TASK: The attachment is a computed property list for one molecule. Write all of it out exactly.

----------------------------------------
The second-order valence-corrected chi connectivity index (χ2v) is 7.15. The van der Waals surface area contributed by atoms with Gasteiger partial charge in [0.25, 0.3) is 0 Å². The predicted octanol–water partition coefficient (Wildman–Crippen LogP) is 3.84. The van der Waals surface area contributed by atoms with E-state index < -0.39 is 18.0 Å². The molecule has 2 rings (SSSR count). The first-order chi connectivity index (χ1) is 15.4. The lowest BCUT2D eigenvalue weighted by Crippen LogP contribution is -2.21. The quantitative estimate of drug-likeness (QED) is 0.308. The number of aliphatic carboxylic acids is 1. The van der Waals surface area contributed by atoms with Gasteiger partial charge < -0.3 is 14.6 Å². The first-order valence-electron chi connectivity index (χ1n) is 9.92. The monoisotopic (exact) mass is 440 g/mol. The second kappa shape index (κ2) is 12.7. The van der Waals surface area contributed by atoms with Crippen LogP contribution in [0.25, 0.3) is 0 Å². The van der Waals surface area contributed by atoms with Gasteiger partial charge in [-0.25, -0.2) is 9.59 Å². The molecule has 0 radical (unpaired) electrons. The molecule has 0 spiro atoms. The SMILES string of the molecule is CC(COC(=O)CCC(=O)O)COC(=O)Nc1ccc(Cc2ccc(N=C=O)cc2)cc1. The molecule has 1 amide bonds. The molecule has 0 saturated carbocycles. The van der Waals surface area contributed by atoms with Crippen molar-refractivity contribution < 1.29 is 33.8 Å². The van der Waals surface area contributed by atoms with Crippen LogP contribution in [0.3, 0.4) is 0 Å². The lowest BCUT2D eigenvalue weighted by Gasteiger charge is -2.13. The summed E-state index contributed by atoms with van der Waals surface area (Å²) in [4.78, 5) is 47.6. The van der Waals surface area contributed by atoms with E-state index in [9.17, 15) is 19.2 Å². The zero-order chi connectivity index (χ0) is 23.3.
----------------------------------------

The second-order valence-corrected chi connectivity index (χ2v) is 7.15. The van der Waals surface area contributed by atoms with Gasteiger partial charge in [0.25, 0.3) is 0 Å². The predicted octanol–water partition coefficient (Wildman–Crippen LogP) is 3.84. The van der Waals surface area contributed by atoms with E-state index < -0.39 is 18.0 Å². The molecule has 2 rings (SSSR count). The first-order chi connectivity index (χ1) is 15.4. The lowest BCUT2D eigenvalue weighted by Crippen LogP contribution is -2.21. The quantitative estimate of drug-likeness (QED) is 0.308. The number of aliphatic carboxylic acids is 1. The van der Waals surface area contributed by atoms with Gasteiger partial charge < -0.3 is 14.6 Å². The first-order valence-electron chi connectivity index (χ1n) is 9.92. The monoisotopic (exact) mass is 440 g/mol. The second kappa shape index (κ2) is 12.7. The van der Waals surface area contributed by atoms with Crippen LogP contribution in [0.25, 0.3) is 0 Å². The van der Waals surface area contributed by atoms with Gasteiger partial charge in [-0.25, -0.2) is 9.59 Å². The molecule has 0 radical (unpaired) electrons. The molecule has 0 spiro atoms. The SMILES string of the molecule is CC(COC(=O)CCC(=O)O)COC(=O)Nc1ccc(Cc2ccc(N=C=O)cc2)cc1. The molecule has 1 amide bonds. The molecule has 0 saturated carbocycles. The van der Waals surface area contributed by atoms with Crippen molar-refractivity contribution < 1.29 is 33.8 Å². The van der Waals surface area contributed by atoms with Crippen LogP contribution in [0.3, 0.4) is 0 Å². The lowest BCUT2D eigenvalue weighted by Gasteiger charge is -2.13. The summed E-state index contributed by atoms with van der Waals surface area (Å²) in [4.78, 5) is 47.6. The van der Waals surface area contributed by atoms with E-state index in [9.17, 15) is 19.2 Å². The zero-order chi connectivity index (χ0) is 23.3.